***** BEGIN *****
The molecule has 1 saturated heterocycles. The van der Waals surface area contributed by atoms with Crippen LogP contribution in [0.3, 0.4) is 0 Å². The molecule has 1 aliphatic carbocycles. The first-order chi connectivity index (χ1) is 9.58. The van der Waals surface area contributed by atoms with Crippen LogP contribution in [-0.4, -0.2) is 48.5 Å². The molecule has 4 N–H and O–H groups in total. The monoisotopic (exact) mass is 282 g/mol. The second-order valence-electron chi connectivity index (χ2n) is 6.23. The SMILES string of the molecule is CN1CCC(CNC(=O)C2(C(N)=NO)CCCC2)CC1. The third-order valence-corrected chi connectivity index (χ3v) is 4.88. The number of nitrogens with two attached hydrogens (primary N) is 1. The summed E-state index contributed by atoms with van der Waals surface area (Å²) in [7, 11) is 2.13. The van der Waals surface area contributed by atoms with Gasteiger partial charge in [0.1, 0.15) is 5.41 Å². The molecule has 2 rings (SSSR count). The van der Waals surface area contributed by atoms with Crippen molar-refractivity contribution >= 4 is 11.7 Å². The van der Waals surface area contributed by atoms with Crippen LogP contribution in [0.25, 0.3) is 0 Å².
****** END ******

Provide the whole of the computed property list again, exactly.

The molecule has 1 saturated heterocycles. The van der Waals surface area contributed by atoms with Crippen LogP contribution in [0.3, 0.4) is 0 Å². The molecule has 1 aliphatic carbocycles. The first-order chi connectivity index (χ1) is 9.58. The van der Waals surface area contributed by atoms with Crippen LogP contribution in [-0.4, -0.2) is 48.5 Å². The molecule has 4 N–H and O–H groups in total. The monoisotopic (exact) mass is 282 g/mol. The second-order valence-electron chi connectivity index (χ2n) is 6.23. The SMILES string of the molecule is CN1CCC(CNC(=O)C2(C(N)=NO)CCCC2)CC1. The third-order valence-corrected chi connectivity index (χ3v) is 4.88. The number of nitrogens with two attached hydrogens (primary N) is 1. The summed E-state index contributed by atoms with van der Waals surface area (Å²) in [7, 11) is 2.13. The van der Waals surface area contributed by atoms with Gasteiger partial charge in [0.1, 0.15) is 5.41 Å². The molecule has 2 rings (SSSR count). The van der Waals surface area contributed by atoms with Crippen molar-refractivity contribution >= 4 is 11.7 Å². The van der Waals surface area contributed by atoms with Crippen LogP contribution in [0.25, 0.3) is 0 Å².